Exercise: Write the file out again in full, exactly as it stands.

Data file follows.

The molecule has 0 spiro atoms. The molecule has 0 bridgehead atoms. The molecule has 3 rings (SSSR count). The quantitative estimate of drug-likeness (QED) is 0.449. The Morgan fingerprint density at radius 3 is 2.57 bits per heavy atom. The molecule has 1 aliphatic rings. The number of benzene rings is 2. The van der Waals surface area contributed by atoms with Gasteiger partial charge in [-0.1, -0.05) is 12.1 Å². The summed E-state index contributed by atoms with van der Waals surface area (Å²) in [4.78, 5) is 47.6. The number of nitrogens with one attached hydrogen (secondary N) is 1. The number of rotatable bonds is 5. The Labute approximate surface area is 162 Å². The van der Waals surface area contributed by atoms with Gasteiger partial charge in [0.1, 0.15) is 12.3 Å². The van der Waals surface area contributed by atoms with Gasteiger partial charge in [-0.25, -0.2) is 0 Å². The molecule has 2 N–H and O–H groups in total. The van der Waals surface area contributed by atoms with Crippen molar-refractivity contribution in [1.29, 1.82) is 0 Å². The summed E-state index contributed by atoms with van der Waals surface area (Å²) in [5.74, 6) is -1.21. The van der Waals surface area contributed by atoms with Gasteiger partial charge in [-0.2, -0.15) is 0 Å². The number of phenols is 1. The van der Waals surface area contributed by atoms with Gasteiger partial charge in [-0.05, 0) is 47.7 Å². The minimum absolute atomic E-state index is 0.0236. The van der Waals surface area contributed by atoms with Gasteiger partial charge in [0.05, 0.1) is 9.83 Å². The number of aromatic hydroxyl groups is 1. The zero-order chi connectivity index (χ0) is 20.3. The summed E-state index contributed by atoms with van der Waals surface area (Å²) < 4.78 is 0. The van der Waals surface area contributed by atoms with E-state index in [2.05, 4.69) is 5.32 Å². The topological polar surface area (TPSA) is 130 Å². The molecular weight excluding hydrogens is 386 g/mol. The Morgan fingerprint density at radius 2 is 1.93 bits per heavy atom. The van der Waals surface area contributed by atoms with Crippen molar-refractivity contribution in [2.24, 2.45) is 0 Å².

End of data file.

The molecule has 0 spiro atoms. The molecule has 0 bridgehead atoms. The molecule has 3 rings (SSSR count). The quantitative estimate of drug-likeness (QED) is 0.449. The Morgan fingerprint density at radius 3 is 2.57 bits per heavy atom. The molecule has 1 aliphatic rings. The number of benzene rings is 2. The van der Waals surface area contributed by atoms with Gasteiger partial charge in [-0.1, -0.05) is 12.1 Å². The summed E-state index contributed by atoms with van der Waals surface area (Å²) in [4.78, 5) is 47.6. The number of nitrogens with one attached hydrogen (secondary N) is 1. The number of rotatable bonds is 5. The Labute approximate surface area is 162 Å². The van der Waals surface area contributed by atoms with Gasteiger partial charge in [0.1, 0.15) is 12.3 Å². The van der Waals surface area contributed by atoms with Gasteiger partial charge in [-0.25, -0.2) is 0 Å². The molecule has 2 N–H and O–H groups in total. The van der Waals surface area contributed by atoms with Crippen molar-refractivity contribution in [1.29, 1.82) is 0 Å². The summed E-state index contributed by atoms with van der Waals surface area (Å²) in [5.74, 6) is -1.21. The van der Waals surface area contributed by atoms with Gasteiger partial charge in [-0.2, -0.15) is 0 Å². The number of phenols is 1. The van der Waals surface area contributed by atoms with Gasteiger partial charge in [-0.05, 0) is 47.7 Å². The minimum absolute atomic E-state index is 0.0236. The van der Waals surface area contributed by atoms with Gasteiger partial charge in [0.05, 0.1) is 9.83 Å². The number of aromatic hydroxyl groups is 1. The zero-order chi connectivity index (χ0) is 20.3. The summed E-state index contributed by atoms with van der Waals surface area (Å²) < 4.78 is 0. The van der Waals surface area contributed by atoms with E-state index in [2.05, 4.69) is 5.32 Å². The topological polar surface area (TPSA) is 130 Å². The molecular weight excluding hydrogens is 386 g/mol. The Morgan fingerprint density at radius 2 is 1.93 bits per heavy atom. The van der Waals surface area contributed by atoms with Crippen molar-refractivity contribution in [2.24, 2.45) is 0 Å².